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2800 for reman tranny in '98 v70xc/awd

My odometer reads ~215k, and the mechanic said he’s seen some with 400k if they’re taken care of. (I’m not concerned with recovering the current value so much as basic transportation and cargo capability.) Is it better to look for another vehicle or fix the one I’ve got?

If this is all it needs, then it might be worth it. If every other part is a day away from rusting off the frame, not so much

Yeah, well, I’d ask the mechanic to line up all of his '98 v70s with 400K miles on them so you can see them for yourself. It won’t be a long line.

Volvos from the 60s and 70s could go 400K miles. Newer Volvos, not so much. You’ve already got the best there is (was) to be had from your car. If your transmission lasted 215K, you’re one of the lucky ones.

I wouldn’t put a new transmission into any vehicle with over 200,000 miles on the clock. Especially a Volvo. At this point you should seriously consider whether or not your car will become a money pit. Think long and hard about this, and do some research.

I know Volvo people love their cars, and want to keep them forever. If you’re one of them I only have one question: How much are you willing to spend?

You’re already considering $2,800. What’s next?

If your car has been garaged from day one, and looks it, then maybe it’s worth putting a new transmission in it. Otherwise, I’d say it’s time to move on. Not easy to do, I know. There’s a huge dearth of station wagons on the market.

It’s your car and your money. Good luck.

What’s your financial situation? If the rest of the car’s in good condition but your bank account, not so much you may need to do the repair and save up for another car.

Thanks, mcparadise, for the perspective on newer Volvos. I’ll check with the mechanic to see whether he was referring to the newer models reaching 400k.

Also, admittedly based on your criteria, I’d have to move on. So what’s the most mileage should I expect out of a newer-but-used Volvo? I’ve seen a 2004 v70xc with 74k for 12k. Would you consider that worth looking into - or is that mileage too high? (I’m not necessarily tied to this model. It’s just that it’s a known quantity, and I consider the local, indie Volvo mechanic reliable.)

Thanks also, williamclang, for your response. Again I just need basic transportation and some cargo capability. If I had a high confidence level that I could get another 5 years @50k miles on this vehicle, then I’d do the repair, but I doubt if my mechanic could make that claim. Also, I’m still waiting to hear from him on the results of his further inspection at my request as to whether he thinks any other major repair would be needed any time soon. (He replaced my valves about 3 years ago for ~3k, and they’re holding up fine. Also, I check the oil level every month.)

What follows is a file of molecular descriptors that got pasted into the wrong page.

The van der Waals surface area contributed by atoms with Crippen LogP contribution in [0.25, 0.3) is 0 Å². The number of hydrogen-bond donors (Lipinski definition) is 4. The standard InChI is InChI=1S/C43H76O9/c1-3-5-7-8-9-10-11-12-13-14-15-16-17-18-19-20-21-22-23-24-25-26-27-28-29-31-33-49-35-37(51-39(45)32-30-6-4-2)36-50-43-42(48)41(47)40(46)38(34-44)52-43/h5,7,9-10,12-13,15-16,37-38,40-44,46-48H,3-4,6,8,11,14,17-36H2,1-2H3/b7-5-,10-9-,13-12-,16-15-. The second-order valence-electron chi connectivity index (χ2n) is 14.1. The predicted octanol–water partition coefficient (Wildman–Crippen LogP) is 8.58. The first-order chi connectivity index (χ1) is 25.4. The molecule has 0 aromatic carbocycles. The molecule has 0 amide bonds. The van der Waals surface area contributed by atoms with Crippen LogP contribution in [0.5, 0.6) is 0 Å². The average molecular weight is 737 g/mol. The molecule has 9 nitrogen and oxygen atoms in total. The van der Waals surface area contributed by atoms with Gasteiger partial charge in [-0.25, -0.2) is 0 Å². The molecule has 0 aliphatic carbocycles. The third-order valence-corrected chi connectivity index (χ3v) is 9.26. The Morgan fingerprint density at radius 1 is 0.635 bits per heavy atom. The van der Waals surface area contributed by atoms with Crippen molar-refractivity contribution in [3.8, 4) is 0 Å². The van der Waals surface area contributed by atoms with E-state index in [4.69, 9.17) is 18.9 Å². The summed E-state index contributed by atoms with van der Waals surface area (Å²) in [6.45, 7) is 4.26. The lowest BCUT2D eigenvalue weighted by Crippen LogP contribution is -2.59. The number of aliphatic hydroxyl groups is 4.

Otherwise, I’ve been advised to look for a replacement vehicle, not necessarily Volvo, that’s no older than 2008 with no more than 10k miles per year.

Your thoughts? and thanks again in advance.

Sorry for the delay, but thanks also, realbinky.

Everyone, here’s the latest update on the vehicle status from my indie, Volvo mechanic.

Done…
Item (parts & labor)
ABS module (400)

Critical…
Reman’d tranny (2800) (otherwise presumably(?) I can continue to shift manually)
Tires (400)
Timing belts @210K+ (150)
Oil cooler hose (192)
Rear brake pads (122)
Upper torque mount (85)
Total (4282)

Plus…
Other non-critical items like rear hatch support pistons (468)

I admit nothing is certain, but with the above fixes I’m “projecting” that I can get another 3-5 years and 30k-50k miles out of this vehicle. 1) It’s a “known” quantity, and 2) that’s still cheaper than a 200-300 monthly car note even for a used, yet equivalent replacement vehicle.

Again, your thoughts, please, anyone?

Best,
cb4cartalk

Does that quote include parts AND labor?

Yes, parts AND labor, and thanks in advance.

Best,
cb4cartalk

What is keeping your mechanic from being concerned with the engine simply wearing out? The statement that you already have gotten the best out of this car was probably true. I would be thinking about the what is next also. Your moving into an area where no one would be suprised at any part on the car simply wearing out. I am thinking mainly of engine, cat. converter and the main accessories (like AC).

What engine is in this car? I just noticed the awd, boy that stuff can’t be cheap to repair.

Engine is 2.4L, I5. He’s already replaced the valves 3 yrs ago. Otherwise, the short block usually lasts much longer, he claims. As for cat. converter & AC, are they due to be replaced as well?

Best,
cb4cartalk

Hi cb4cartalk!

I just installed a rebuilt tranny to my '98 XC 70 wagon. It cost me $3,000 for the installation, parts and labor. A few caveats to consider:

–make certain the mechanic knows this car, and reinstalls the parts needed to be taken apart, which are not related to the tranny. I had to return the car, because the mechanic disconneted electrical things, and then I got false warning lights! All is well now, but the shop was 85 miles one-way from where I live.

–keep a record of any strange noises, warning lights, etc., after the installation. Call the tranny mechanic, and get the odd items corrected.

$3k was the lowest price estimate I got, here in S. California. So if your mechanic can do the work for less, you are doing well. Get more than one estimate, and query the mechanic about his or her experience with Volvos. It might help to go to a Volvo dealer, and get a recommendation–most dealers want their customers to have the best independent service, which their own garage can’t take on.

I wish you the best.

Mohabee Serrano